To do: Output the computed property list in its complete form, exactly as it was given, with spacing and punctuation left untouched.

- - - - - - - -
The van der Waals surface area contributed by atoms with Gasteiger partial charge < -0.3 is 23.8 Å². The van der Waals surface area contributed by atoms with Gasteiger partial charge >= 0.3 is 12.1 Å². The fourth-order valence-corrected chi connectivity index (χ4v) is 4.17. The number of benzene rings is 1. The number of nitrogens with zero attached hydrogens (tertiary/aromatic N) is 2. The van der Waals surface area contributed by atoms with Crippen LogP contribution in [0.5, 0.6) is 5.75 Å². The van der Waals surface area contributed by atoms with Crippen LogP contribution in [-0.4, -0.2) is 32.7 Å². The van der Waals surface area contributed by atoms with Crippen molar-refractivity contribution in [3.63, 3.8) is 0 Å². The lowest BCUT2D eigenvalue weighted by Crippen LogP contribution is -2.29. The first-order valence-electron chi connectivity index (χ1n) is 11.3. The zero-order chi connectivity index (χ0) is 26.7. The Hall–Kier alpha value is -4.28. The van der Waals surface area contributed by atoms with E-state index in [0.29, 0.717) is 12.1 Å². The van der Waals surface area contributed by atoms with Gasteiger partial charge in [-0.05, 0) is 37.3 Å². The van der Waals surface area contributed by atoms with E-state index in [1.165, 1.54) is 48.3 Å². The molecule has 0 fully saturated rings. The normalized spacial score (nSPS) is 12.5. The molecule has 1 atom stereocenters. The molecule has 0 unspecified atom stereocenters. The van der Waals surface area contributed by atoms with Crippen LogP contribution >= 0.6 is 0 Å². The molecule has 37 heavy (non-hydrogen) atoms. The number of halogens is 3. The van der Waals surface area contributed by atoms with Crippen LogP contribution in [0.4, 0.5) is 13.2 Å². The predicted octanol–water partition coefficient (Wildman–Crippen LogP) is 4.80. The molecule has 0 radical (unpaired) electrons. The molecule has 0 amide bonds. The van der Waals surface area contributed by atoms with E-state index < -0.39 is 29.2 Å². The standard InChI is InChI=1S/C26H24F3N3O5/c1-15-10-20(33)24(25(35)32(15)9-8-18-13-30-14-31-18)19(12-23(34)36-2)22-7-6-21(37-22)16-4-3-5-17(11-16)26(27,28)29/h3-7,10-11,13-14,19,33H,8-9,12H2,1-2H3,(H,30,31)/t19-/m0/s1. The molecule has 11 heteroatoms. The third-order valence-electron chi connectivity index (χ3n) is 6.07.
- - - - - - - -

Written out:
The van der Waals surface area contributed by atoms with Gasteiger partial charge < -0.3 is 23.8 Å². The van der Waals surface area contributed by atoms with Gasteiger partial charge >= 0.3 is 12.1 Å². The fourth-order valence-corrected chi connectivity index (χ4v) is 4.17. The number of benzene rings is 1. The number of nitrogens with zero attached hydrogens (tertiary/aromatic N) is 2. The van der Waals surface area contributed by atoms with Crippen LogP contribution in [0.5, 0.6) is 5.75 Å². The van der Waals surface area contributed by atoms with Crippen LogP contribution in [-0.4, -0.2) is 32.7 Å². The van der Waals surface area contributed by atoms with Crippen molar-refractivity contribution in [3.63, 3.8) is 0 Å². The lowest BCUT2D eigenvalue weighted by Crippen LogP contribution is -2.29. The first-order valence-electron chi connectivity index (χ1n) is 11.3. The zero-order chi connectivity index (χ0) is 26.7. The Hall–Kier alpha value is -4.28. The van der Waals surface area contributed by atoms with E-state index in [0.29, 0.717) is 12.1 Å². The van der Waals surface area contributed by atoms with Gasteiger partial charge in [-0.05, 0) is 37.3 Å². The van der Waals surface area contributed by atoms with E-state index in [1.165, 1.54) is 48.3 Å². The molecule has 0 fully saturated rings. The normalized spacial score (nSPS) is 12.5. The molecule has 1 atom stereocenters. The molecule has 0 unspecified atom stereocenters. The van der Waals surface area contributed by atoms with Crippen LogP contribution >= 0.6 is 0 Å². The molecule has 37 heavy (non-hydrogen) atoms. The number of halogens is 3. The van der Waals surface area contributed by atoms with Crippen LogP contribution in [0.4, 0.5) is 13.2 Å². The predicted octanol–water partition coefficient (Wildman–Crippen LogP) is 4.80. The molecule has 0 radical (unpaired) electrons. The molecule has 0 amide bonds. The van der Waals surface area contributed by atoms with E-state index < -0.39 is 29.2 Å². The standard InChI is InChI=1S/C26H24F3N3O5/c1-15-10-20(33)24(25(35)32(15)9-8-18-13-30-14-31-18)19(12-23(34)36-2)22-7-6-21(37-22)16-4-3-5-17(11-16)26(27,28)29/h3-7,10-11,13-14,19,33H,8-9,12H2,1-2H3,(H,30,31)/t19-/m0/s1. The molecule has 11 heteroatoms. The third-order valence-electron chi connectivity index (χ3n) is 6.07.